New cooperative workspace and start up incubator open in Ashland
ASHLAND Ignite, a cooperative working space and startup incubator is now open in downtown Ashland and is recruiting new businesses and entrepreneurs from across the Tri-State to locate in the space. Established businesses interested in becoming mentors or sponsoring Ignite are also being sought.
Ignite is the brainchild of Marty and Erica Myers, who own Orange Leaf Frozen Yogurt at the Ashland Town Center. The couple founded Ignite to help others in the region more easily pursue their dream of opening a business. Ignite seeks to “spark talent in the Ashland area by promoting new businesses, creating new jobs and encouraging entrepreneurs.”
Ignite is partnering with Ashland Community and Technical College, Morehead State University and the Kentucky Innovation Center, as well as local professionals to provide a one-stop shop for new businesses.
Located on the second floor of 1100 Greenup Avenue, Ignite houses a large open work area, a conference room with projector and presentation equipment, and a separate event space. Businesses have access to shared amenities including a printing services, a scanner, fax machine, phone and Internet access, general office supplies, equipment, a business-focused lending library, a receptionist and plenty of free coffee.
“Cooperative office space helps people get started and have a place to work quickly without having all the upfront expense of leasing an office, setting up all the utilities, getting office furniture,” said Myers. “It allows people to get an office quickly so they can get started on their business or their job venture if they are working from home.”
In addition, those at Ignite will have access to the creativity and assistance of others sharing the space, said Myers. “The people in the space are those who are creative, they have ideas for businesses and products and new things that could revolutionize every day life. Getting those people together to feed off each other and having that companionship and sounding board to me can create amazing things,” he said.
“They (entrepreneurs) can talk to someone who has been there who has experience and can give them recommendations, tips and tricks that they have learned along the way,” said Myers. “We want people to realize that you can come with your ideas and we will sit down and brainstorm and help you. You don’t have to worry about someone stealing your idea. We are here to help, period.”
Additional membership benefits include:
- Weekly and monthly training opportunities
- Free classes focused on business growth
- Assistance in technology for business
- Brainstorming with like-mined entrepreneurs
- Weekend startup events
- Business model development
- Business planning
- Plan-pitching assistance
- Financial modeling
- Prototype development
- Access to seed capital and/or angel funding
- Supply chain help
- Human Resources consultation and staffing help
- Web Design
- Marketing and Graphic Design
Kentucky Innovation Network representative Mick Fosson has also moved his office into the space at Ignite, so he can be on hand to assist entrepreneurs and share the latest information on new programs and initiatives available to local startups.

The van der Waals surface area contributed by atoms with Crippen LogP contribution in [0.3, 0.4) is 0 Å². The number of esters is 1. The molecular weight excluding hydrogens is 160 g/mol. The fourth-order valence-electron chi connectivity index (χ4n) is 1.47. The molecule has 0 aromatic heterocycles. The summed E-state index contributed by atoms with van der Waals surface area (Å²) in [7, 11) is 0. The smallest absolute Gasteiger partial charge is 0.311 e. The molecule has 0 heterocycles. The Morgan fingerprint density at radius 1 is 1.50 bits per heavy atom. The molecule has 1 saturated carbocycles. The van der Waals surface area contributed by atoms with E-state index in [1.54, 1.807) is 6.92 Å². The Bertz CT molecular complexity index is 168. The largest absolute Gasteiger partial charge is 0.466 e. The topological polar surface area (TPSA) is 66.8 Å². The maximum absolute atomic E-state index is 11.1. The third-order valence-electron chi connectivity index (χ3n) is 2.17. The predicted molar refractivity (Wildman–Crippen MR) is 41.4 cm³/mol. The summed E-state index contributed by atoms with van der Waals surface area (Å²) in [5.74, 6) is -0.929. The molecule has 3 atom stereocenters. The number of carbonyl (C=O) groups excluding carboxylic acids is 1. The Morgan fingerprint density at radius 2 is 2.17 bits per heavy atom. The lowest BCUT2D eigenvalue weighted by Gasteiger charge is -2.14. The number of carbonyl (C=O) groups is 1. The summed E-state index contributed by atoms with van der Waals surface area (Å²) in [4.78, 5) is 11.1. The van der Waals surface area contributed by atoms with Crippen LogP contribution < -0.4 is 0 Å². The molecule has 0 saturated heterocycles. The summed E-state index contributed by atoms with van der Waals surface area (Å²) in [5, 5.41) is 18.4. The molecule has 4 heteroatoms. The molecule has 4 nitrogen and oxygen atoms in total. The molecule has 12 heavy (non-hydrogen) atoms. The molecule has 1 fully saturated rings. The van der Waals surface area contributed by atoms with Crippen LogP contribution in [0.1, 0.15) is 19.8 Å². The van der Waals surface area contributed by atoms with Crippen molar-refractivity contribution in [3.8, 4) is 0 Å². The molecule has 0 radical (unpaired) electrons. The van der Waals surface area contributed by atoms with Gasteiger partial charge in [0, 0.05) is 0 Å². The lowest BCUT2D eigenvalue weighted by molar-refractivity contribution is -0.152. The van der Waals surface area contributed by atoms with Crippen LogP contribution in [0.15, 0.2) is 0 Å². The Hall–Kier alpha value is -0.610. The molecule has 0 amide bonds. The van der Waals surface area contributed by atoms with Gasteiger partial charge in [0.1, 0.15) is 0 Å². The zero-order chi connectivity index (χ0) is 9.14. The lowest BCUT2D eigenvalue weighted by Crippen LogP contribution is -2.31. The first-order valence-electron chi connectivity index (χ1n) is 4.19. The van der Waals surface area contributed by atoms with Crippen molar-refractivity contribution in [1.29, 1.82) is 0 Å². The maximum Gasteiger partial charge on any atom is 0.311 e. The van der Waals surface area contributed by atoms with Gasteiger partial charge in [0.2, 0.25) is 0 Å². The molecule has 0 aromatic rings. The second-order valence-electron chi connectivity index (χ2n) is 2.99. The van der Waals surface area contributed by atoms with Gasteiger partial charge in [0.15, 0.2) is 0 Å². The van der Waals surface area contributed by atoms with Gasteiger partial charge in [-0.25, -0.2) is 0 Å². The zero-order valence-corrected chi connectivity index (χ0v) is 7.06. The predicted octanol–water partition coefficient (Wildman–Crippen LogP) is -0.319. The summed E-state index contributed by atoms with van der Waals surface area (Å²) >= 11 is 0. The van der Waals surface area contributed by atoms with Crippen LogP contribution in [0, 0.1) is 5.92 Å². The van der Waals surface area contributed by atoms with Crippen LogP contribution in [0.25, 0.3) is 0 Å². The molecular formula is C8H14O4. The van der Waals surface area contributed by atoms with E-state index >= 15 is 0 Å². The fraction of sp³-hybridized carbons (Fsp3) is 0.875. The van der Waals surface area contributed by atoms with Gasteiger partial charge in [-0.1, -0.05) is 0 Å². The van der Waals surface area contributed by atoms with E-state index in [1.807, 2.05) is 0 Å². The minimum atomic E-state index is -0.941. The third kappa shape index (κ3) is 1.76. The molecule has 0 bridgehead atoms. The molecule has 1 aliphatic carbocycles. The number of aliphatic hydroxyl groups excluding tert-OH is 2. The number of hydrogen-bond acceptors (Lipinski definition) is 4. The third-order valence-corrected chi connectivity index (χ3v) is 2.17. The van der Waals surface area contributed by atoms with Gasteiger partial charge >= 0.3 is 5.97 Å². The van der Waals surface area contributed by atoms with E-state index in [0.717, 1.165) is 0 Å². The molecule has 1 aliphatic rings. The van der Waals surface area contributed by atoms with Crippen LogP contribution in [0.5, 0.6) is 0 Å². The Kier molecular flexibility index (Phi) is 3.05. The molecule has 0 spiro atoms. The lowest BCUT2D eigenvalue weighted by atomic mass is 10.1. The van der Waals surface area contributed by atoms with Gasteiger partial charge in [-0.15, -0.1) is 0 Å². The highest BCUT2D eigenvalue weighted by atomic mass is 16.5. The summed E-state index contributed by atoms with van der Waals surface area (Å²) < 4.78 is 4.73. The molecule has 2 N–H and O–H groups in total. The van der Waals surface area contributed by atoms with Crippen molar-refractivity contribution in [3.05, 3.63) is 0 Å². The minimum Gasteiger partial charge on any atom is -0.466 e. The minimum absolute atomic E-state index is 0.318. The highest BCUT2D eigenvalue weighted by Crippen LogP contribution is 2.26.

Along with Fosson, Jonathon Gay at Morehead State University and Larry Ferguson at Ashland Community and Technical College have also come together to donate equipment and brainpower to support Ignite. “Without them Ignite doesn’t exist,” said Myers.
Marty Myers said Ignite is modeled after other successful cooperative workspaces in other cities including Lexington’s Awesome Inc., which has helped to jumpstart small businesses and the local economy there.
“Instead of sitting around waiting for the next big company to come in, I want to create it here with local people. I hope it is several companies. That is the driving force for me,” said Myers.
Ignite will also host community events aimed at cultivating the next generation of entrepreneurs and encouraging locals to make the leap to starting their own new venture.
A business idea pitch contest will be held June 3 beginning at 5 p.m. A panel of four judges will decide on the best two pitches, which show the most potential for a sustainable growing business. Winners will be awarded $500 and $1,000 in seed money respectively. The winner will advance to a state competition later this year. Additional business ideas are being sought for the competition.
Game development classes for middle and high school students will begin June 14. The high school session will take place from 11 a.m. to 1 p.m. and the session for middle school students from 2 p.m. to 4 p.m. These classes are aimed at cultivating the next generation of entrepreneurs, said Marty.
“For me we are planting a seed for the future with the work Ignite is doing by focusing on the younger generation and focusing on young businesses. Four or five years from now, when those high school students graduate or when those businesses have been around a while and grow into bigger companies we are going to be creating jobs and getting those young people to stay here by providing higher paying jobs. To me this is all about the future,” Myers said.
For more information about Ignite and its upcoming events visit it on Facebook at Ignite Ashland Ky. Marty Myers can be reached via Facebook, email firstname.lastname@example.org or contact Ignite by phone at (606) 923-8342.